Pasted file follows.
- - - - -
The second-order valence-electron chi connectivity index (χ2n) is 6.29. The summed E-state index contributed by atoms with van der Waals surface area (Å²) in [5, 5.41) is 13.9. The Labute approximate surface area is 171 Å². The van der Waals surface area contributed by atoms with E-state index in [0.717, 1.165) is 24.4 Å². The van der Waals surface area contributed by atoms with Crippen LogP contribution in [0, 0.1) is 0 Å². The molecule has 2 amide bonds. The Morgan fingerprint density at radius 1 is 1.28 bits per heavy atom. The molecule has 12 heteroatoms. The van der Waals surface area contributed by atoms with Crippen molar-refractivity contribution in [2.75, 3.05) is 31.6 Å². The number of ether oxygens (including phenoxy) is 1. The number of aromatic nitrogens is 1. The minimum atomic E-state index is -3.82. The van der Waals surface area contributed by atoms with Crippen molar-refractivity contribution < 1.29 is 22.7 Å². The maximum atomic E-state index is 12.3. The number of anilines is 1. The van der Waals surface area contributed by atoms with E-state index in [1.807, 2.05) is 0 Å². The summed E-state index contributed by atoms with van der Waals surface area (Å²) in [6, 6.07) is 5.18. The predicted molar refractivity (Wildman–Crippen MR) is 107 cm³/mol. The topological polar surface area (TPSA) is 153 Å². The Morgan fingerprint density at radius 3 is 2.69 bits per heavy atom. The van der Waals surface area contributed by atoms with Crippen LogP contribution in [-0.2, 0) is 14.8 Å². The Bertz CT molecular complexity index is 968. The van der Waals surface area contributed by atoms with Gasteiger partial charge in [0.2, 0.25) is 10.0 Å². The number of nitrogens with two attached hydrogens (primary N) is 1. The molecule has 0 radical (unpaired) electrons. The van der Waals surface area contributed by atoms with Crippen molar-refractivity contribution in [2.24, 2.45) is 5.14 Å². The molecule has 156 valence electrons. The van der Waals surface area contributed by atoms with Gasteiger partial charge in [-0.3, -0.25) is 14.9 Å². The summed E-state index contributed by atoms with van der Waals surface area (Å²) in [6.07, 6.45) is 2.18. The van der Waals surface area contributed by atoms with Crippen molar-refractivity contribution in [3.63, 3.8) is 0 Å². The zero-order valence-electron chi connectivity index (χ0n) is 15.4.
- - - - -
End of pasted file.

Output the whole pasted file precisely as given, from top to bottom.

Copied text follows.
The second-order valence-electron chi connectivity index (χ2n) is 6.29. The summed E-state index contributed by atoms with van der Waals surface area (Å²) in [5, 5.41) is 13.9. The Labute approximate surface area is 171 Å². The van der Waals surface area contributed by atoms with E-state index in [0.717, 1.165) is 24.4 Å². The van der Waals surface area contributed by atoms with Crippen LogP contribution in [0, 0.1) is 0 Å². The molecule has 2 amide bonds. The Morgan fingerprint density at radius 1 is 1.28 bits per heavy atom. The molecule has 12 heteroatoms. The van der Waals surface area contributed by atoms with Crippen molar-refractivity contribution in [2.75, 3.05) is 31.6 Å². The number of ether oxygens (including phenoxy) is 1. The number of aromatic nitrogens is 1. The minimum atomic E-state index is -3.82. The van der Waals surface area contributed by atoms with Crippen molar-refractivity contribution < 1.29 is 22.7 Å². The maximum atomic E-state index is 12.3. The number of anilines is 1. The van der Waals surface area contributed by atoms with E-state index in [1.807, 2.05) is 0 Å². The summed E-state index contributed by atoms with van der Waals surface area (Å²) in [6, 6.07) is 5.18. The predicted molar refractivity (Wildman–Crippen MR) is 107 cm³/mol. The topological polar surface area (TPSA) is 153 Å². The Morgan fingerprint density at radius 3 is 2.69 bits per heavy atom. The van der Waals surface area contributed by atoms with Crippen LogP contribution in [-0.2, 0) is 14.8 Å². The Bertz CT molecular complexity index is 968. The van der Waals surface area contributed by atoms with Gasteiger partial charge in [0.2, 0.25) is 10.0 Å². The number of nitrogens with two attached hydrogens (primary N) is 1. The molecule has 0 radical (unpaired) electrons. The van der Waals surface area contributed by atoms with Crippen molar-refractivity contribution in [2.24, 2.45) is 5.14 Å². The molecule has 156 valence electrons. The van der Waals surface area contributed by atoms with Gasteiger partial charge in [-0.3, -0.25) is 14.9 Å². The summed E-state index contributed by atoms with van der Waals surface area (Å²) in [6.07, 6.45) is 2.18. The van der Waals surface area contributed by atoms with Crippen molar-refractivity contribution in [3.63, 3.8) is 0 Å². The zero-order valence-electron chi connectivity index (χ0n) is 15.4.